I was reminiscing with a colleague about a project we dubbed “Swamp Thing” because every time work approached completion, the learning team would be asked to tweak part of the content or design. The project requirements weren’t especially onerous; the execution, however, took on a life of its own. I came on board when the team was completing rewrite number 24.

The root cause of the project’s longevity turned out to be simple: the focus was on ideas and wants, not on true learner needs. While the SMEs and learning team members had good information to share, the project discussion focused on what the ideal look, functionality, experience, and color scheme should be. I brought the meeting to a halt with one simple question.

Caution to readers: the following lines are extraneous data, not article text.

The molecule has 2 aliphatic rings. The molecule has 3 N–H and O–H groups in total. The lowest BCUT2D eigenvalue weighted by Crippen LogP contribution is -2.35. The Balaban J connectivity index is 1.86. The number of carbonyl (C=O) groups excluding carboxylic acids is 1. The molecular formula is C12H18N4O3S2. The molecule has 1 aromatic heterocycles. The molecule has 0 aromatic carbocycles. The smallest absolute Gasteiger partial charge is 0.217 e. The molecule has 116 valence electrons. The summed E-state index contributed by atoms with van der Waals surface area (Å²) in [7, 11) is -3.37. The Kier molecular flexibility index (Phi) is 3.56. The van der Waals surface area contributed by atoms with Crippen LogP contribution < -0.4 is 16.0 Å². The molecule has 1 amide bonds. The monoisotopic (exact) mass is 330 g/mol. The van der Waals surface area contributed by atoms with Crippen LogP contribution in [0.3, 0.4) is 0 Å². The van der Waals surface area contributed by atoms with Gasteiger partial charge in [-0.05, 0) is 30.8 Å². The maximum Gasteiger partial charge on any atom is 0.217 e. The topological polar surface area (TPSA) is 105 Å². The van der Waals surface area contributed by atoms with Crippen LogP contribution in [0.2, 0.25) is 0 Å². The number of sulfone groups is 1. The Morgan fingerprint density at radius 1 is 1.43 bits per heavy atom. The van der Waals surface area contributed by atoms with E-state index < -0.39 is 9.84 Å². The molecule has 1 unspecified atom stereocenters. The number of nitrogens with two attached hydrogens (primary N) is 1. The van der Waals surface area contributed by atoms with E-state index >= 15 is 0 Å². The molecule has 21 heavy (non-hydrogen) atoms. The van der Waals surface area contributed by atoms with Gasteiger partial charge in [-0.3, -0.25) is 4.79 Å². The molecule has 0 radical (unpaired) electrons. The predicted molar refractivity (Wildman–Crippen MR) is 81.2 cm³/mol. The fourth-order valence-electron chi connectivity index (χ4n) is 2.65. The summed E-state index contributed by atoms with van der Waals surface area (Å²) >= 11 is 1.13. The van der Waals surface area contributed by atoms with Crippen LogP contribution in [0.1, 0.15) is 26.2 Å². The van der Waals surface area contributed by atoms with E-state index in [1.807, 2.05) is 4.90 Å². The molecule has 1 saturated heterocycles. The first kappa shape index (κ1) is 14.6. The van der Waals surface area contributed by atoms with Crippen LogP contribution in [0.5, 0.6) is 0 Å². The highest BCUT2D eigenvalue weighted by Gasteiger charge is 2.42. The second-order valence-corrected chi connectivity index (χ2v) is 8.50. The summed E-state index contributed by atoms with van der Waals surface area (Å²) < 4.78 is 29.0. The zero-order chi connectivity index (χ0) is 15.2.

“What concrete benefit do these suggestions bring to our learners?”

The line between content excellence and project expediency is easily lost when project focus shifts from documented learner needs to subjective ideas or wants. Learning professionals who fall into the habit of accommodating preferences can find themselves locked into a cycle of endless rewrites, with no forward motion on a project.

I worked with the design team to put “Swamp Thing” to rest in a matter of days. Three months later, a new Leader asked for a rewrite of the entire learning curriculum for that line of business. Our SME immediately turned to the Leader and asked “Would that really benefit our learners? Why don’t we do a review first to identify the content that really needs an update?”

I felt so proud, I wanted to stand up and cheer.